Dear AAERT Members,
Our 22nd Annual Conference, “Taking Charge of Change,” was our best ever. It was held June 27–29, 2015 in Minneapolis, Minnesota. You will read more about it in this newsletter. I want to thank again the Conference Education Committee for this outstanding achievement: Margaret Morgan, CER, CET, chair, and members Tammy Halonen, SueLynn Morgan, Nathan Peck, and Cheryl Wallat.
While our method increasingly becomes the standard, two burning questions have remained, “How can I become a professional E-Reporter?” and “How can I become a professional Transcriber?” Where do I go? For many successful reporters and transcribers, the knowledge and skill of how to become a professional is hard-won, often the result of working for one or more companies or for a state or federal court. While companies and courts have their own requirements and training, in my experience to become a professional E-reporter or Transcriber has been the result of interest and desire, curiosity, perfectionism, and strong drive by the individual learner. We have not had schools, videos, webinars, or easily accessible tools.
We offer to those seeking to be certified as an E-Reporter or Transcriber our “Best Practices Guide,” which is the product of years of work by many members, and focuses primarily on the court market. What we have needed is a shared, comprehensive understanding of what knowledge one needs to become a professional E-Reporter, Transcriber, or Proofreader for all market segments.
That need has now been met. The Education Committee has worked for more than a year to develop a comprehensive set of standards for curricula. The Board approved these standards in May. They are located on the AAERT website under the “Education” tab, where you can read or download the PDFs. They are a milestone for our Association and will serve as an important reference in our industry. I want to acknowledge all who worked on this outstanding achievement. First, the Education Committee: Tonie Wallace, chair, the visionary and driving force without whom the standards would not exist today; members Scott Forehand, Ray Vetter, CER, and SueLynn Morgan. Second, the Ad Hoc Review Committee, who provided further input on the standards: Dena Page, CET, chair; Margaret Morgan, CER, CET; Tina Schaeffer, CER, CET; Beth Grice, CER, CET; and Ray Vetter, CER. It is an outstanding achievement. Thank you all!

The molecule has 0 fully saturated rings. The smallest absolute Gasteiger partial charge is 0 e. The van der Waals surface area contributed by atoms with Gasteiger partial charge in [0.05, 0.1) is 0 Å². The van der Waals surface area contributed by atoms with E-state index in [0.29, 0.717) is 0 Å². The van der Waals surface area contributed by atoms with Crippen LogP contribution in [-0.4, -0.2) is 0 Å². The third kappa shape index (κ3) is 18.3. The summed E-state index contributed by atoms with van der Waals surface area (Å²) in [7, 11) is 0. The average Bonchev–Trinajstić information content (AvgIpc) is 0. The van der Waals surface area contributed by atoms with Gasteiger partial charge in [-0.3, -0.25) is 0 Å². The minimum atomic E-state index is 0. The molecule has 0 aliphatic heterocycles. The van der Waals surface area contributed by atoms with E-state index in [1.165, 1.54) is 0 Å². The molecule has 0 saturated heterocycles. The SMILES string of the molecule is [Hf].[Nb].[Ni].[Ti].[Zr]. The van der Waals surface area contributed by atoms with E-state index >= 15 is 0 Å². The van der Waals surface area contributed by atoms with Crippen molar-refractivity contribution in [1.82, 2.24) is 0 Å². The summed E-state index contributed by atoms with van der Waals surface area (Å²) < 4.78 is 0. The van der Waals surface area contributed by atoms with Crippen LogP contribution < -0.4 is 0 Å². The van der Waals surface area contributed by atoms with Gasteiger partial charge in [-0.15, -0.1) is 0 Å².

As the world becomes smaller and more international, AAERT is increasingly becoming more visible. We are the international portal into our profession of digital recording, reporting, and transcription. We are in the spotlight and under the microscope. Because our method is now in the forefront, more courts and law firms will seek our services. Therefore, our website appearance must reflect our capabilities. A year ago we decided to rebrand AAERT. We have developed a new logo and tagline, which we revealed at the annual meeting. They will be incorporated into the new website design that will be launched this September. Site work includes new pictures, deeper and more consistent information, as well as improved SEO capability.
Once launched, our social media will be rebranded as well. Our goal is to reflect our high level of professionalism and to provide a rich store of reference material. I want to acknowledge the tremendous effort by the Website Subcommittee: Geoffrey Hunt, chair; Scott Forehand; and Steve Townsend. It has been a time-consuming, very important effort.
Finally, I also want to extend a warm welcome to our two new board members, K.C. Corbin, CER, CET of Hamilton County Superior Courts and Lisa Dees of eScribers, and to thank our outgoing directors Margaret Morgan, CER, CET and Tonie Wallace for their knowledge, dedication, professionalism, and reliability.
May you have a happy and fulfilling summer.
With Best Regards,